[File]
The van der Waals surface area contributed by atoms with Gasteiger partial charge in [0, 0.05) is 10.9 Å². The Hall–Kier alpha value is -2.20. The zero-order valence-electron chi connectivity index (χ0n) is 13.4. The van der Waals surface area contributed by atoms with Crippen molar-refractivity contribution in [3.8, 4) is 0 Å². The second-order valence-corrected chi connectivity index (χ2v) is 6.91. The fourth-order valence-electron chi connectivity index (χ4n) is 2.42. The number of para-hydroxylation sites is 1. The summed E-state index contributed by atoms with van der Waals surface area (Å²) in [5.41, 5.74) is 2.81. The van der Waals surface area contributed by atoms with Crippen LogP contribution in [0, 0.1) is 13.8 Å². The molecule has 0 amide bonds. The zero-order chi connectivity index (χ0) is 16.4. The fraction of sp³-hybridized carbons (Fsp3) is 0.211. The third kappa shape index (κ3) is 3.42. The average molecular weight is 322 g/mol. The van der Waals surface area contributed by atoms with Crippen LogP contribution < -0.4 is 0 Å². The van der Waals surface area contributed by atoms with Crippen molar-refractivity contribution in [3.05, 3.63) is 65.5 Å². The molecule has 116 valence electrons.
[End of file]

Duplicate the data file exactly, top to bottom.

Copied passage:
The van der Waals surface area contributed by atoms with Gasteiger partial charge in [0, 0.05) is 10.9 Å². The Hall–Kier alpha value is -2.20. The zero-order valence-electron chi connectivity index (χ0n) is 13.4. The van der Waals surface area contributed by atoms with Crippen molar-refractivity contribution in [3.8, 4) is 0 Å². The second-order valence-corrected chi connectivity index (χ2v) is 6.91. The fourth-order valence-electron chi connectivity index (χ4n) is 2.42. The number of para-hydroxylation sites is 1. The summed E-state index contributed by atoms with van der Waals surface area (Å²) in [5.41, 5.74) is 2.81. The van der Waals surface area contributed by atoms with Crippen LogP contribution in [0, 0.1) is 13.8 Å². The molecule has 0 amide bonds. The zero-order chi connectivity index (χ0) is 16.4. The fraction of sp³-hybridized carbons (Fsp3) is 0.211. The third kappa shape index (κ3) is 3.42. The average molecular weight is 322 g/mol. The van der Waals surface area contributed by atoms with Crippen LogP contribution < -0.4 is 0 Å². The van der Waals surface area contributed by atoms with Crippen molar-refractivity contribution in [3.05, 3.63) is 65.5 Å². The molecule has 116 valence electrons.